Technically, it wasn't nightshoeing because the season doesn't begin until... well... until I say it does. (I make the rules on moosefish.com. HA!)
Instead, this was a pre-season scouting trip to get a handle on the conditions at Snoqualmie Pass. I conned upstream neighbor Jeremy into leaving at 7pm to check out the new snow that had fallen a couple of days earlier.
Driving up to the Pass we didn't hit snow until we passed Denny Creek and even then it was just a bit falling and a tiny touch on the side of the road. Finally, right at the Pass there was snow on the road, but no more falling.
In the Alpental parking lot we geared up, but decided the lack of snow didn't justify the extra four or so pounds of our snowshoes. Instead, we started up the hill in just boots. (I cheated a bit and had crampons in my bag just in case.)
Alpental is a downhill ski area so it's not really a wilderness experience. Just after starting up a car pulled into the lot and a bunch of young punks jumped out to snowboard in the parking area. Freaks.
There wasn't a ton of snow so the small trees were still poking up forcing us to stick to the mostly cleared areas. We followed up under the short lift then crossed over toward the lift leading to the summit.
We were surprised to find a little pond and a creek blocking our route. There were a bunch of logs over the creek, but they weren't placed there to bridge without the benefit of a bunch of snow. Still, even without good snow coverage we managed to not fall in and started climbing up a steep hill. The moon popped out illuminating some old steps in the snow that we hadn't really seen before thanks to the four or so inches of fresh powder on top.
(Of course, the moon passed back behind the clouds before I could take a picture.)
At the top of the stretch we could clearly see the saddle at the top of the lift and it seemed really close. Turns out it was a fair ways more. We left the relatively open slopes and followed the tracks directly below the lift through shoulder-height trees.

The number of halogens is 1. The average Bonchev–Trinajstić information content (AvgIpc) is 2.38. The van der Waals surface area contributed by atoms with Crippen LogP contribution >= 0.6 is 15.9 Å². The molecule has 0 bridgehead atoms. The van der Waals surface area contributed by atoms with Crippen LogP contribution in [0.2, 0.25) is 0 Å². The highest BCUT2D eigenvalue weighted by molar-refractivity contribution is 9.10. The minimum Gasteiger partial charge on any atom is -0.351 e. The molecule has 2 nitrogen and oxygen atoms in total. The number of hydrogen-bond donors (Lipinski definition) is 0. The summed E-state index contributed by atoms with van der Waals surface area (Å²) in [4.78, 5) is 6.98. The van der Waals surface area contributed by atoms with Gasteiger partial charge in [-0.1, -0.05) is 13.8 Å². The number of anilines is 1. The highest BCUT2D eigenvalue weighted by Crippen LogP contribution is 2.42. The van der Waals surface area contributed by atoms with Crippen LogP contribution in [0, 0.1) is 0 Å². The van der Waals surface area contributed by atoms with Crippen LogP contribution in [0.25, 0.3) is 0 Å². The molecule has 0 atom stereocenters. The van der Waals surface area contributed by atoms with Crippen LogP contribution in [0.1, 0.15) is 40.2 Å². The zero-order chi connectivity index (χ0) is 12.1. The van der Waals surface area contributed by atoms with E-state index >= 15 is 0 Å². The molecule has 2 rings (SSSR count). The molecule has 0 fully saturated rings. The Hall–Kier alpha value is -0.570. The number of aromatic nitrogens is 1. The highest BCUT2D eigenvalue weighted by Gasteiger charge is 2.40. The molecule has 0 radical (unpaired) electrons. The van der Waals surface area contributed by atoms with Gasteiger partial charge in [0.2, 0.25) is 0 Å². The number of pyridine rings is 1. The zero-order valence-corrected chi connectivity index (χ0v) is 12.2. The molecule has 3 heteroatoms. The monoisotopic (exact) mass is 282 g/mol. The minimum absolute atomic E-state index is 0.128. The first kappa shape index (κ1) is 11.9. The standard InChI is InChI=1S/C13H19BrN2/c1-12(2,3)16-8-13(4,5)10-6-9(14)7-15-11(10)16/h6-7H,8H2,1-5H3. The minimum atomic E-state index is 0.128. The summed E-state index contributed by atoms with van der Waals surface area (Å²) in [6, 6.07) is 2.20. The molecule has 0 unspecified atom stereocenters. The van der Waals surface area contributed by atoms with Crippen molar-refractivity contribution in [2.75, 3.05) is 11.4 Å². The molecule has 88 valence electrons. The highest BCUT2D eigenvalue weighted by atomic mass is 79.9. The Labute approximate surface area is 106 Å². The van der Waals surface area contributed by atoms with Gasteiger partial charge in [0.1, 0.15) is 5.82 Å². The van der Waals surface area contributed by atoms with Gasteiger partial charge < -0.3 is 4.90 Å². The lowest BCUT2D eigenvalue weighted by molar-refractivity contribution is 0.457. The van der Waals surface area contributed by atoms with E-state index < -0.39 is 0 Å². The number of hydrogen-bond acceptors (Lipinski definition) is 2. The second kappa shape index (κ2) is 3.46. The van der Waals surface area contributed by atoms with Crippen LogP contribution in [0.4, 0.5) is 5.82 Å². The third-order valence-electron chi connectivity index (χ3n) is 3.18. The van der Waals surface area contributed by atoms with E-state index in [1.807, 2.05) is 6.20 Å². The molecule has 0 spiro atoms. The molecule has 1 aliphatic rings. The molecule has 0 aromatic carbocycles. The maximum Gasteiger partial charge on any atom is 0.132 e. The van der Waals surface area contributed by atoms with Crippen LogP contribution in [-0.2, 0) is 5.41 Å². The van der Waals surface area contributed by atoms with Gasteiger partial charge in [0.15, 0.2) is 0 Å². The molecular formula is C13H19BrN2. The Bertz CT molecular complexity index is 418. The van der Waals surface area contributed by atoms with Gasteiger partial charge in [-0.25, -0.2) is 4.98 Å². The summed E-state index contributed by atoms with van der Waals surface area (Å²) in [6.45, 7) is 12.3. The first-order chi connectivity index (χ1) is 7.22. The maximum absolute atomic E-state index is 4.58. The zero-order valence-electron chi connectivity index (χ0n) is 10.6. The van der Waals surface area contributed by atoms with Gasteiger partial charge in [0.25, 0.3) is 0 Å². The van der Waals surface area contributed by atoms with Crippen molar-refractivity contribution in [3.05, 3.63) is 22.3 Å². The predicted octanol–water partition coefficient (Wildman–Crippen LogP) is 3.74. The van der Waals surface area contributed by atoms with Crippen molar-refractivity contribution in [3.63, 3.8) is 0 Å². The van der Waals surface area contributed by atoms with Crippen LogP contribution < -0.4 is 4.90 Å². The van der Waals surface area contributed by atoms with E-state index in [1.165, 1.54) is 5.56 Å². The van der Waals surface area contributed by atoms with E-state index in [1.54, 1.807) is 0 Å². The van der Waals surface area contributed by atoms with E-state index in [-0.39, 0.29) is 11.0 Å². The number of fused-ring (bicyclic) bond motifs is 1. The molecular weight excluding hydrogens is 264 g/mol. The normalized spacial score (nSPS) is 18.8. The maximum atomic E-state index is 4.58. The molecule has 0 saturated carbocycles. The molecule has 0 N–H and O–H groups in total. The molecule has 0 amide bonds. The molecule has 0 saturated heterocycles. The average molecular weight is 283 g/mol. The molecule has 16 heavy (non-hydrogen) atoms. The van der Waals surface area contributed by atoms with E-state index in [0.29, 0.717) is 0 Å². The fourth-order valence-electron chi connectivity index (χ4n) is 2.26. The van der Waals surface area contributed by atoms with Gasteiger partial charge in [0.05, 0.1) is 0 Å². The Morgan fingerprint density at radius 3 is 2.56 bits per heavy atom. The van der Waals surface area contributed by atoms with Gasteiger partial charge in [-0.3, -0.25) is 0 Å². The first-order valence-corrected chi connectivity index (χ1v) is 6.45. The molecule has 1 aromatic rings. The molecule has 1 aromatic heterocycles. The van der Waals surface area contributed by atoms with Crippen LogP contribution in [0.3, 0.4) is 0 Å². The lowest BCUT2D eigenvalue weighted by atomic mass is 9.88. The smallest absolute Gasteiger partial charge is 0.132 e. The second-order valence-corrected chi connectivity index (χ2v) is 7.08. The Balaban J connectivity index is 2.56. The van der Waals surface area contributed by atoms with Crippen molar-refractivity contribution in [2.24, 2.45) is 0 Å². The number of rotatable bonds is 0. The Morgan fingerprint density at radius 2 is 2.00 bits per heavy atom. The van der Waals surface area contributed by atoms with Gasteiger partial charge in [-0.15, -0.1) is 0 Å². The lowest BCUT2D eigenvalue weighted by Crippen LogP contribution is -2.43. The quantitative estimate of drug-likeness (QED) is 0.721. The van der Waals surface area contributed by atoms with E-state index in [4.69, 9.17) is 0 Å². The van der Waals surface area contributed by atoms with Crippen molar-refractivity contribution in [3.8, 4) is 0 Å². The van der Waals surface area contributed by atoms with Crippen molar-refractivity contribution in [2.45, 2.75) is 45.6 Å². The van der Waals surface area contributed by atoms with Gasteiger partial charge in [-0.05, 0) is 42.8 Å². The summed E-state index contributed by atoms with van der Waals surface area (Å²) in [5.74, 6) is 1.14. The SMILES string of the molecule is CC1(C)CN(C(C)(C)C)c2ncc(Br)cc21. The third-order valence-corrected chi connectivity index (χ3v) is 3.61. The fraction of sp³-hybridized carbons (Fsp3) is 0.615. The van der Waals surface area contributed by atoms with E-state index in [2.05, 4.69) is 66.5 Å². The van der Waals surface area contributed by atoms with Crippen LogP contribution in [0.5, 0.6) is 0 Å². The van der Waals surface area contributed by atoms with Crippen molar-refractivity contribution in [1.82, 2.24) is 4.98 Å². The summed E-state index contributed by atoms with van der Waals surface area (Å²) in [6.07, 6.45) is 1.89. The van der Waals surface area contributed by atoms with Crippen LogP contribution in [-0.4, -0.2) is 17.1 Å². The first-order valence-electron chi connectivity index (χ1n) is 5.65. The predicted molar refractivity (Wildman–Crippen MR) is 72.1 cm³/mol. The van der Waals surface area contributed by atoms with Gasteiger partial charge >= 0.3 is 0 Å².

At the saddle we contemplated continuing up toward the true summit, but it was another 1,000 feet to the scrambly summit so instead we tooled around in the saddle a bit. There appeared to be a track heading up the hill to the east so we crossed a meadow toward that and then the moon popped out again. I stopped to admire the mountains (Snoqualmie Mountain was across the valley) and that's when I heard the cracking.
Before I could say, "Oh, dang," I was knee deep in water and scrambling out of the really, really cold pond/swamp/puddle. Jeremy had been standing on the log I had just stepped off of so he gingerly followed me as I scampered off the snow-covered ice.
We discussed heading down immediately, but between gaiters, waterproof pants, and Gore-Tex boots I only really felt cold around my knees. I promised that if I felt the least bit chilly anywhere else we'd turn around, but since we'd already dismissed the idea of a true summit bid there was no big rush.
We did follow the track into the woods and found a shed near a big sign that said, in essence, "Get out of here before you explode." Apparently, they either store or prepare the explosives used for avalanche control. The best advice was, "Do not fight explosive fires." Well, duh.
So we turned around and headed down. Where we could we slid a bit, but the fresh snow on top and the hard snow below combined to make glissading a little less than efficient and enjoyable. And I don't even have to mention the occasional rock or tree that was just barely covered by a quarter inch of snow.
In total we managed only about two miles, but 1,250 feet of gain in about two and a half hours.
And the verdict? Is it time to start the nightshoe season? Yeah, probably. There's enough snow to brighten the night. In fact, we did almost the entire hike without headlamps. Next time we might even take our snowshoes.